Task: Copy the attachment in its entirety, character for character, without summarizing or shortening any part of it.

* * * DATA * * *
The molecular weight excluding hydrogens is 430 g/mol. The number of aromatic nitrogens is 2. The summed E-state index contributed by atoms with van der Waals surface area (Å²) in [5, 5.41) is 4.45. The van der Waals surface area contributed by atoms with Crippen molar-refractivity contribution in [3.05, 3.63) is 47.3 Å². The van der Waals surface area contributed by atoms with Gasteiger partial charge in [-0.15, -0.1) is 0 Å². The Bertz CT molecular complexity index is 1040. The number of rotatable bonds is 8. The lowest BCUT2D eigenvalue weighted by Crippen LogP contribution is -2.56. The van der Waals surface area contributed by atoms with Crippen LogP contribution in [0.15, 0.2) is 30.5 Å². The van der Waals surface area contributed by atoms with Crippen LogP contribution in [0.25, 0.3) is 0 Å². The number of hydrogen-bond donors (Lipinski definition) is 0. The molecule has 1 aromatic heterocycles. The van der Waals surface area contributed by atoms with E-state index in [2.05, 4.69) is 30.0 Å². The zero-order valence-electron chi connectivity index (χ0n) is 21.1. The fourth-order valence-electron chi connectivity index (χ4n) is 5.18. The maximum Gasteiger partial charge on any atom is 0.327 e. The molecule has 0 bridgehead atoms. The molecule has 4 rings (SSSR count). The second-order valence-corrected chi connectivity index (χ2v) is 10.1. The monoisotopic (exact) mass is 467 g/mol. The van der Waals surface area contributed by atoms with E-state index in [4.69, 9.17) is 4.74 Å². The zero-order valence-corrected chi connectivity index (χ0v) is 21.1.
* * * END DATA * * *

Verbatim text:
The molecular weight excluding hydrogens is 430 g/mol. The number of aromatic nitrogens is 2. The summed E-state index contributed by atoms with van der Waals surface area (Å²) in [5, 5.41) is 4.45. The van der Waals surface area contributed by atoms with Crippen molar-refractivity contribution in [3.05, 3.63) is 47.3 Å². The van der Waals surface area contributed by atoms with Gasteiger partial charge in [-0.15, -0.1) is 0 Å². The Bertz CT molecular complexity index is 1040. The number of rotatable bonds is 8. The lowest BCUT2D eigenvalue weighted by Crippen LogP contribution is -2.56. The van der Waals surface area contributed by atoms with Crippen LogP contribution in [0.15, 0.2) is 30.5 Å². The van der Waals surface area contributed by atoms with Crippen LogP contribution in [0.25, 0.3) is 0 Å². The number of hydrogen-bond donors (Lipinski definition) is 0. The molecule has 1 aromatic heterocycles. The van der Waals surface area contributed by atoms with E-state index in [2.05, 4.69) is 30.0 Å². The zero-order valence-electron chi connectivity index (χ0n) is 21.1. The fourth-order valence-electron chi connectivity index (χ4n) is 5.18. The maximum Gasteiger partial charge on any atom is 0.327 e. The molecule has 0 bridgehead atoms. The molecule has 4 rings (SSSR count). The second-order valence-corrected chi connectivity index (χ2v) is 10.1. The monoisotopic (exact) mass is 467 g/mol. The van der Waals surface area contributed by atoms with E-state index in [4.69, 9.17) is 4.74 Å². The zero-order valence-corrected chi connectivity index (χ0v) is 21.1.